Oil Price Stabilization Fund revival will work against the poor — state think tank

Angelica Y. Yang - Philstar.com
Oil Price Stabilization Fund revival will work against the poor â state think tank
Motorists stock up on fuel before midnight of June 7 as prices are set go up.
Photo by STAR / Walter Bollozos

MANILA, Philippines — State think tank Philippine Institute for Development Studies (PIDS) said Thursday that reviving the Oil Price Stabilization Fund (OPSF), a now-defunct buffer against sudden surges of oil prices, is an "anti-poor" measure which is seen to mainly benefit those who can use up large amounts of petroleum.

This week, domestic oil companies announced another big-time price hike in their petroleum products shortly after the government reported that inflation further quickened to 5.4% in May. 

When the OPSF was in place, oil companies contributed to it when the crude prices in the world market were low, and drew from it when crude prices were high. The government partially subsidized the OPSF, which led to a budget deficit. 

The OPSF, established under the administration of President Ferdinand Marcos Sr., was abolished in 1996. Nearly two decades later, his son, president-elect Ferdinand "Bongbong" Marcos Jr. has proposed setting up another OPSF in a bid to help consumers, rather than removing the fuel excise taxes on imports.

"Reviving the OPSF, I think, will be anti-poor...It is usually the rich who consume a higher volume of petroleum. The subsidy from the poor will disproportionately benefit the rich more than the poor," PIDS Senior Research Fellow Adoracion Navarro said in a briefing on Thursday, citing her recently-published study

She added that bringing back the OPSF may cause the government to shell out more for it by using other funds intended for anti-poverty programs. 

"I think programs on targeted assistance to the poor is preferable to the OPSF," she said. 

Since the start of the year, pump prices have been rising due to developments in the world market, such as the geopolitical war between Ukraine and Russia. 

The continuous increase in fuel prices prompted the government to roll out subsidies for affected sectors, including those in the transportation, agriculture and fisheries industries. 

Reacting to Navarro's presentation, Department of Energy-Oil Industry Management Bureau Director Rino Abad said there was indeed "fiscal harm" in maintaining such a fund.

For Philippine Institute of Petroleum (PIP) Executive Director Raphael Capinpin, the OPSF did not serve its purpose. 

"Three of our members were participants in that era and all agree that the frequent changes in the funds' roles and deviation from its intended purpose led to it to not accomplishing its objectives," he said during the event.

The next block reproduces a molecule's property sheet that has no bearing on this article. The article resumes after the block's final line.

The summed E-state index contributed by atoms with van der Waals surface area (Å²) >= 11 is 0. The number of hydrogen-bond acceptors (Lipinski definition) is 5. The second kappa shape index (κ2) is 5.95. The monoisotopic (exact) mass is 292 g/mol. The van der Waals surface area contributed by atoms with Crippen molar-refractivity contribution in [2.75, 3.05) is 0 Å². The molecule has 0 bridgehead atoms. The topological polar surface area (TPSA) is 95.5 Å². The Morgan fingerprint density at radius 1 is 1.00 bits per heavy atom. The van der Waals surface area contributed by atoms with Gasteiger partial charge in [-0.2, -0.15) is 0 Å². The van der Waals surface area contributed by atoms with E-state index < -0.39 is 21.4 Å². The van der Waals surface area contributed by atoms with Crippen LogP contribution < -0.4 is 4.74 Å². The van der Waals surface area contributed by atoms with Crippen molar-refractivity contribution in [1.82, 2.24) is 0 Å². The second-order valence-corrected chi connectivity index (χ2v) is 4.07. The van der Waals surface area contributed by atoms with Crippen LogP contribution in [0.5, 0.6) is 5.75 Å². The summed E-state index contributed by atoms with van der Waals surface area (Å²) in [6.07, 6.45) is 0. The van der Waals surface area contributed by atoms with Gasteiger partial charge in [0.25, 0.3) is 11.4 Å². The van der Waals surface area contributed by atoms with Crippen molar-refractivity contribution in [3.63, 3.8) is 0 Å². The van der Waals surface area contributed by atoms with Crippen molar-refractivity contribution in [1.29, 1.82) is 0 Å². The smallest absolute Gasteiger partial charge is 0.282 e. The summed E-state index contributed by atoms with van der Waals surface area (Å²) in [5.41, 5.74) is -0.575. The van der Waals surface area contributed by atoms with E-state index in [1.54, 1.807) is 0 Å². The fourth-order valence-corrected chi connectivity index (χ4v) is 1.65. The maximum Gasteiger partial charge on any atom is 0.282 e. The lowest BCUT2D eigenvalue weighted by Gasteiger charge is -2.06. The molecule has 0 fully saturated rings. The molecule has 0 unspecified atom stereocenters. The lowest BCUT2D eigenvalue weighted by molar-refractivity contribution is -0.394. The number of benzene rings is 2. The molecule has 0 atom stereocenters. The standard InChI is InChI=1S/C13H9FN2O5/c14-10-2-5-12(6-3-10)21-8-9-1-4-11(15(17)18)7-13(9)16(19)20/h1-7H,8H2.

RELATED: Oil firms press gov’t on OPSF claims

He added that the government's money is better spent for other essential social services. 

The Philippines is heavily dependent on the world oil market, which is affected by developments in other countries. Sentiments and speculations drive oil price adjustments, the Energy department has said. 

Just this week, gas rose by P2.7 per liter; diesel climbed by P6.55 and kerosene jumped to P5.45 per liter. 

READ: P100 per liter of gas? DOE says that's unlikely

'Beefed-up MIR will not lower prices'

PIP's Capinpin debunked the notion that increasing the minimum inventory requirements (MIR) for oil companies will lead to lower fuel prices. 

He explained that Philippine oil firms do not practice inventory-based pricing, which involves setting prices based on the cost of one's inventory. 

"What is practiced in the Philippine downstream oil industry is a pricing condition which is called week minus one. Average trading prices for the current week as reported in Mean of Platts Singapore is compared to the average trading prices of the previous week, and the difference among others is reflected the week after," Capinpin said. 

The Mean of Platts is the pricing yard stick for refined oil products in Southeast Asia.

Sen. Sherwin "Win" Gatchalian, who chairs his chamber's energy committee, suggested in March that the state should consider increasing the MIR by 15 days in hopes of cushioning the impact of the consistent rise in oil prices. 

The Energy department requires oil companies, except for refiners, to secure a MIR of 15 days for petroleum products, excluding liquified petroleum gas. 

On the other hand, oil refiners have to ensure enough crude oil and refined petroleum product reserves which can last for 30 days.





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